The terms “diversity,”“equity,” and “inclusion,” or all three strung together in the acronym, “DEI” are popular buzzwords right now in the workplace. Especially since the racial reckoning that started in 2020 after George Floyd’s murder and the pandemic that brought systemic inequities to the forefront, more and more mainstream companies are scrambling to either address the lack of diversity in their workforce, or make it look like they are. Corporate America, do we still have a workforce diversity problem?
While many white Americans think there’s too much of a focus on talk about race, the facts are clear that diversity in the workplace is a problem. Representative Joyce Beatty of Ohio wrote, “Right now, there are only 33 women Fortune 500 CEOs. That equates to an embarrassingly low 6.6 percent. Worse still, Mary Winston is the ONLY CEO woman of color, and she is merely serving in an interim post. If you don’t include Winston, there is an abysmal four black Fortune 500 CEOs and a paltry 11 Latino Fortune 500 CEOs. Yet, the lack of diversity and inclusion doesn’t end there.” In sum, as of 2020, 90% of Fortune 500 CEOs were still white males.
Meanwhile, an analysis by Coqual (formally Center for Talent Innovation) of specifically Black Americans in US companies found that although 12.5% of the US population is Black, only 3.2% of senior leadership positions (not just the elite Fortune 500 leadership positions) are held by Black people.
So, yes, there is a problem...and it’s not just with racial diversity. Across the U.S., companies need to make real strides towards fair hiring across diverse genders, sexual identities, neurodivergence, disabilities, cultures, and many more experiences that make up the tapestry of the workforce.
CEOs of companies have made diversity pledges, rolled out Black Lives Matter advertising and attempted to appeal to masses of consumers that they are, in fact, doing something. This isn’t the first time: in 2014-2015 Silicon Valley companies-- Google, Facebook, Apple-- made similar rounds of pledges, and none of the marketing schemes alone have gotten them there.
Despite the challenges--and aside from policy reforms and broader cultural shifts--companies can and must shift workforce diversity if they want to take inequality seriously. Small businesses are in a unique position to do this; here are three ways.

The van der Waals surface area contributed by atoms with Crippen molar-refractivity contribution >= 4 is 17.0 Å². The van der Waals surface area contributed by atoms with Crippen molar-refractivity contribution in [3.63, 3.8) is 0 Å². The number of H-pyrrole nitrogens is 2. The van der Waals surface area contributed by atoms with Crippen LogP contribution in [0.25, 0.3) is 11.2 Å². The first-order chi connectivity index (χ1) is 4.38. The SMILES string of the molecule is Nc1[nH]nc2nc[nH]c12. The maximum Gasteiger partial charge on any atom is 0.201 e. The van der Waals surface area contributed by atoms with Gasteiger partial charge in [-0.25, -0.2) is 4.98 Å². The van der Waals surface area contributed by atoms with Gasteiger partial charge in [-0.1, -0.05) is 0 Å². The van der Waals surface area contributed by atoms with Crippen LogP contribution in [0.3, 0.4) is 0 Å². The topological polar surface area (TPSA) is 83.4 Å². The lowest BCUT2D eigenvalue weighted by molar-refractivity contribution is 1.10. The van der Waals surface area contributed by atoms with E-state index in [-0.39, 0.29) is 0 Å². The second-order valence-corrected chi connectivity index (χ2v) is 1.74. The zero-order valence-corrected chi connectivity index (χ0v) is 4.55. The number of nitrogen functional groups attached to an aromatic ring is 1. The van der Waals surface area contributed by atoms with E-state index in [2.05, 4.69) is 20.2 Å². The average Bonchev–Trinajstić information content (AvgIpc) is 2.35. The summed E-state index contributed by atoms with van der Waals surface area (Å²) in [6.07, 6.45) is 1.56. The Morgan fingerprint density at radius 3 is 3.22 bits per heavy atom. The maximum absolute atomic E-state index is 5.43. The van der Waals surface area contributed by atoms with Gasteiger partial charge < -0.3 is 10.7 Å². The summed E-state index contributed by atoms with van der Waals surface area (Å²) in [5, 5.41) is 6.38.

Making a public slogan may be a great PR choice, but it’s not real DEI. A company will be unable to increase its workforce diversity if they haven’t analyzed their particular workspace first. They must take stock of what patterns exist at their specific business to begin the process in earnest. Companies need metrics, such as who they’ve hired over the years, who has been promoted, and who has left the company.
This process should try to be as in-depth as possible. If a company has managed to hire 15% Black workforce, they may think they’re doing well. But, if all of their Black employees leave the company at higher rates than their white hired counterparts, there’s still an issue to address. The same can be said of other kinds of diversity hiring: does the company chase out neurodiverse employees? Disabled employees? Employees of different ages or cultural backgrounds?
If a company doesn’t have metrics to use, they need to implement them in their Key Performance Indicators (KPIs). As HR Daily Advisor states, “By measuring the organization’s diversity and looking at it objectively, it helps to improve the overall diversity levels by putting more focus on the actions required to improve them.” If KPIs reflect what a company finds important to its business health and success, diversity workforce metrics should be included in its indicators. The only way to take this step is to deal with it head-on--recognizing honestly where the company may be engaging discriminatory hiring, retention, or workplace practices.
No one likes to hear that they are doing the wrong thing. Hearing uncomfortable criticism however, is the first step in addressing any issue. Criticisms can come internally from employees and may be facilitated by an expert to protect employees in this process. Leadership must take the necessary steps to learn and understand systemic diversity issues in their workplace culture.
Each workplace is unique, so who best to help understand why a company is struggling with diversity than its employees? This however, should be done intentionally and, ideally, with a third party DEI expert that can help employers identify what is happening, while removing any fear of intimidation or retaliation from the employee.
For instance, a scenario where a white, cisgender male boss expects a Black, gender non-conforming employee to answer questions like “Working here is fine, right? We don’t make you uncomfortable, do we?” may put this employee in a compromising or even unsafe situation. It’s tokenizing, disrespectful, and threatening, and a consultant can help mediate these dynamics instead. Employers should strive to honor both the autonomy and safety of their employees while seeking answers to their questions about workplace safety and diversity.
All feedback should be anonymous, and all employee-employer, supervisor-supervisee relationships should be considered in the information collection and analysis stages of a DEI assessment. If the workplace is dominantly non-diverse, then seeking answers externally is a better option. In this case, employers should strive to understand what they are doing to prevent diverse prospects from applying or accepting roles at their company.